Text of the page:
When will momma take her babies out for the first time?

Discussion in 'Raising Baby Chicks' started by Shaunassy, Mar 20, 2017.

  1. Shaunassy

    Shaunassy Chillin' With My Peeps

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    This is whinnie my wheaton ameraucana and her 4 adopted baby chicks. When I got them and put them under her they were already 4 days old. Tomorrow will be a week since she has been with them yet she still hasnt even tried to take them outside. Other broodies I had would take there babies out starting at 1-2 days old yet whinne hasnt even tried even when I leave the door open all day. When will she take them outside?
     
  2. silkie1472

    silkie1472 Chillin' With My Peeps

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    She may not have "imprinted" on them yet, meaning that she is not sure where they came from. I would try physically moving her out, and then see how she reacts to the chicks.
     
  3. Shaunassy

    Shaunassy Chillin' With My Peeps

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    She walks around in the coop with them, goes to the feeder and clucks and shows them how to eat. if i try and touch one she fluffs up at me and gets between me and the babies and will bite me if i get to close. Also she clucks at them if they are to far away and they come running.
     
  4. silkie1472

    silkie1472 Chillin' With My Peeps

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    Okay, good. What I would do is move her away from the box and prevent her from going back during the day. Then at night, I would let her go back. Giving her access to the nest box makes her feel safe and secure, but staying there is not healthy for her or the chicks, so I would move her.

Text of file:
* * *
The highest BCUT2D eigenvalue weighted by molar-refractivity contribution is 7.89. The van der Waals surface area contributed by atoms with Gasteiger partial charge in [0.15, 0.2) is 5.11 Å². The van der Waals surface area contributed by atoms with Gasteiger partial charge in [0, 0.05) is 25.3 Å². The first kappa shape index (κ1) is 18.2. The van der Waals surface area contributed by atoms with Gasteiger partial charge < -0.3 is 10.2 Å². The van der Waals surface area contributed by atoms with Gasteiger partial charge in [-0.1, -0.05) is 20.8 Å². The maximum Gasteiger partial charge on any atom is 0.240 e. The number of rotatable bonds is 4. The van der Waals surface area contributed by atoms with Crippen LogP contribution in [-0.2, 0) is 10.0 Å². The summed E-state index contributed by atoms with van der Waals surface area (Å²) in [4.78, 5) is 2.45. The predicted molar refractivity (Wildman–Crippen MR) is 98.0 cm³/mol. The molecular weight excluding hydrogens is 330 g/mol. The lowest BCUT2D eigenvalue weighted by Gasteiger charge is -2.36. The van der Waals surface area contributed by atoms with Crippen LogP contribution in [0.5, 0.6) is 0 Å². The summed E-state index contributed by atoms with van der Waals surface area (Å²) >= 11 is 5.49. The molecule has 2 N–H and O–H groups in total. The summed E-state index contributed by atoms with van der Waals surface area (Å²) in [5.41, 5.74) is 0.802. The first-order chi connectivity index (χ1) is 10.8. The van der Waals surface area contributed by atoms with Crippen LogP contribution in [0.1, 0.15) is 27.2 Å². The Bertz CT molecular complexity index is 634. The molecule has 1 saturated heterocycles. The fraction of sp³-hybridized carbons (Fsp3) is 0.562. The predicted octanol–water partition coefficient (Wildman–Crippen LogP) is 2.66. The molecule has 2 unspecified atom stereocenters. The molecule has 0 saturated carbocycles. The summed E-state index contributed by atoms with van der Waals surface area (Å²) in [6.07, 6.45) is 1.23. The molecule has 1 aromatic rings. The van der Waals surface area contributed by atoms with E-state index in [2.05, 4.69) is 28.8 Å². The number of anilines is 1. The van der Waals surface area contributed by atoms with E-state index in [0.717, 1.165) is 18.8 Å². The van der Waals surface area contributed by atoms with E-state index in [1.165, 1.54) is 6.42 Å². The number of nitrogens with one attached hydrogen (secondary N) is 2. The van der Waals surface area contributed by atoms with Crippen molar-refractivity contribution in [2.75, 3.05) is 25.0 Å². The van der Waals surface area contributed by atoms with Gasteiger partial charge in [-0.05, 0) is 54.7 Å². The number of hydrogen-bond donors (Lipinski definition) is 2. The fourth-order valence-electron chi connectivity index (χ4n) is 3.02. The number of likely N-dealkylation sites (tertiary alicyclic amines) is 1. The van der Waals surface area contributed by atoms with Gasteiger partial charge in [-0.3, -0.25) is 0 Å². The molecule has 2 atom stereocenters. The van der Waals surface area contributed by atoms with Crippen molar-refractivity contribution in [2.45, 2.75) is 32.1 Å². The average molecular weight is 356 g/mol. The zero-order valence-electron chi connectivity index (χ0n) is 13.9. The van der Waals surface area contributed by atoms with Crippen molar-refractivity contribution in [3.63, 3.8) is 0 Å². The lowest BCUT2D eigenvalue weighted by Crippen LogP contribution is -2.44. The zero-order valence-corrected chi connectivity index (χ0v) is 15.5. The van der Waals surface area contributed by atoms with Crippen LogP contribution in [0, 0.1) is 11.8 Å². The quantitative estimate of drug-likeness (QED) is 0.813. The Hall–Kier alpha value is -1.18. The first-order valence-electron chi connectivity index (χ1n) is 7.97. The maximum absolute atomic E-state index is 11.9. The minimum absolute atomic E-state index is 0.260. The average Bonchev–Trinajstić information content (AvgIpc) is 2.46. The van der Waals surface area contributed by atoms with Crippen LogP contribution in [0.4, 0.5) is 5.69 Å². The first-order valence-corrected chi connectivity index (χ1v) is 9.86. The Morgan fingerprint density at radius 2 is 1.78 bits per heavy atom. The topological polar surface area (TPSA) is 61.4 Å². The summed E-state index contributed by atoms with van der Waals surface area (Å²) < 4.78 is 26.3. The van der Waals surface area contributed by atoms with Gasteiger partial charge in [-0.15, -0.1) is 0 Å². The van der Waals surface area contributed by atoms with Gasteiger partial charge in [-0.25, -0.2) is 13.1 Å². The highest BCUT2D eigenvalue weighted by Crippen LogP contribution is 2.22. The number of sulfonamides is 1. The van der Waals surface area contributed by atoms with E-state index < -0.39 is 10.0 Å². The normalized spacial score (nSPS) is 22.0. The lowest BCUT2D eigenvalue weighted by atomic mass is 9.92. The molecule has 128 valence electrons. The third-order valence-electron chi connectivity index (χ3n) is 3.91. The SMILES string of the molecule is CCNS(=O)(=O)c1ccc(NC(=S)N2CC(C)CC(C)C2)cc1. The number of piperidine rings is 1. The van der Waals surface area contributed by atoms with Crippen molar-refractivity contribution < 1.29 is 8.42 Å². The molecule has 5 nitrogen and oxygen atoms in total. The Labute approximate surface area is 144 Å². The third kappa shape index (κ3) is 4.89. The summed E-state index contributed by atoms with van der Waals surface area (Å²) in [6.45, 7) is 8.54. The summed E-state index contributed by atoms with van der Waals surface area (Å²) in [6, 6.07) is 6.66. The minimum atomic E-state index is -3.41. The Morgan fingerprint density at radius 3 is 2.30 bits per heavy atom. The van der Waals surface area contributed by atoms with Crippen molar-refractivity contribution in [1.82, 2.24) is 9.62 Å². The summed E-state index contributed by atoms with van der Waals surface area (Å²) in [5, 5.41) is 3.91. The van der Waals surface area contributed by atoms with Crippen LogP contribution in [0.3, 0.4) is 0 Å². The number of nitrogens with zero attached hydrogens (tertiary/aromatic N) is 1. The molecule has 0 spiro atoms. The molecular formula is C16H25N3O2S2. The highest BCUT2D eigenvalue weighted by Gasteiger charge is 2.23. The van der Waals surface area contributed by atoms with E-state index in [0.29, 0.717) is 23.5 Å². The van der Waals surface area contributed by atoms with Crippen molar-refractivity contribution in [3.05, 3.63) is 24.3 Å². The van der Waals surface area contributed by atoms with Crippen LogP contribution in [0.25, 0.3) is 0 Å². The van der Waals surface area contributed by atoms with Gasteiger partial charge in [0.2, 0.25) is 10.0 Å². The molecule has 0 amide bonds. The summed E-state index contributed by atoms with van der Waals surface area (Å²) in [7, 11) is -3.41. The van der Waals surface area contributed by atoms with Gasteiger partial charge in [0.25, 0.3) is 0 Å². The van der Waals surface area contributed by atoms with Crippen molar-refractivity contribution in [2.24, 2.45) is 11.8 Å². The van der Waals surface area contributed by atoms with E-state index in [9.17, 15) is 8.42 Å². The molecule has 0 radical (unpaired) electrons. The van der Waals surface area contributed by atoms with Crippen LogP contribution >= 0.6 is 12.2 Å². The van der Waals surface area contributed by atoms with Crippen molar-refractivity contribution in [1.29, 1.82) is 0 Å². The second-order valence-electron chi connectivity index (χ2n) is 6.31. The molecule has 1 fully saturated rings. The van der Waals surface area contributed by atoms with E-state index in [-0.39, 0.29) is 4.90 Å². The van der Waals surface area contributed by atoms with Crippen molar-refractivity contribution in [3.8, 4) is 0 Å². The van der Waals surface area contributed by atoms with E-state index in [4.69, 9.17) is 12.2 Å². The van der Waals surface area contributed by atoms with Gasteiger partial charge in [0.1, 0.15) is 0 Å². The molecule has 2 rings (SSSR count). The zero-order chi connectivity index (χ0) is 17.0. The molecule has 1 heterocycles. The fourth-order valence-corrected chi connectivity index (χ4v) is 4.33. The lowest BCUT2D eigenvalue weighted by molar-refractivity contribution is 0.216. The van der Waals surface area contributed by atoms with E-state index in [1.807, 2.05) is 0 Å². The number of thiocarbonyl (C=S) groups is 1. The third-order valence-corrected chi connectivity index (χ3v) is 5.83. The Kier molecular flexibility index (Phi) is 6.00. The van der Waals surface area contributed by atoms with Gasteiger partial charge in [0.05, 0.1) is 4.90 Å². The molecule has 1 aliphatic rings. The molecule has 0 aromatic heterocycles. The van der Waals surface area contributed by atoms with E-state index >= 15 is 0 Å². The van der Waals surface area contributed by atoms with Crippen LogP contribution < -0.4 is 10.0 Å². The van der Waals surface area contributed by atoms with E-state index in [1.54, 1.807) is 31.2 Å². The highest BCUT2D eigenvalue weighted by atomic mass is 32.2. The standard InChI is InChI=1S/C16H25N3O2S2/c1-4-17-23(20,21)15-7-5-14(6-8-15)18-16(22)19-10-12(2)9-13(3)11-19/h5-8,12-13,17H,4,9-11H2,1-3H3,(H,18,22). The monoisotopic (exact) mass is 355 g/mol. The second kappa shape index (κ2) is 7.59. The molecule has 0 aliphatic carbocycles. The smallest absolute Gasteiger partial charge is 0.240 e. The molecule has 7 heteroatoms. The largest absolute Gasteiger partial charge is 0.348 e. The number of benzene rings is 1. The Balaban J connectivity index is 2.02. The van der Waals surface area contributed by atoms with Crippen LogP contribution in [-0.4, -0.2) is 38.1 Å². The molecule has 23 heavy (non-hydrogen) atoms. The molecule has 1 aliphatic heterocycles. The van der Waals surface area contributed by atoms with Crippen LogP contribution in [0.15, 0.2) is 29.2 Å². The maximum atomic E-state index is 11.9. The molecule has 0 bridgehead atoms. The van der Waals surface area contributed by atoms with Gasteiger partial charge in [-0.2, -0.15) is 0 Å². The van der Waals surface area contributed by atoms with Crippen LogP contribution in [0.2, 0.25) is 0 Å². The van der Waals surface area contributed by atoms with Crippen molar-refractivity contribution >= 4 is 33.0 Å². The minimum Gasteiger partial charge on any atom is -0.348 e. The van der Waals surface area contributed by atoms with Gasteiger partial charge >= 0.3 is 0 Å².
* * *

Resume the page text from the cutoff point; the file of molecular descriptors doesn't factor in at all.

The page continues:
5. rebrascora

    rebrascora Overrun With Chickens

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    If you intend to move her out, make sure you have plenty of time to supervise them and intervene if necessary, particularly if there is a ramp or some other physical barrier which might mean that they get separated and the broody has to decide which chicks to stay with and which to abandon. Just like pullets don't all start laying at the same age, so broody hens won't all range with their chicks in the same time frame. Most hens have imprinting with their chicks since before hatch so it's not unreasonable for this broody to take a little more time than usual to be confident she can marshal them before she encourages them to leave the safety of the coop, because she is having to bond with them further down the line than normal. I would put a scoop of dirt from the run or your garden into the coop so that she can teach them to scratch in it and pick up beneficial bacteria. It may encourage her to dust bath which is usually a priority for broody hens after they have been setting for so long and that may get her thinking about going outside.

    Good luck with them

    Barbara
     
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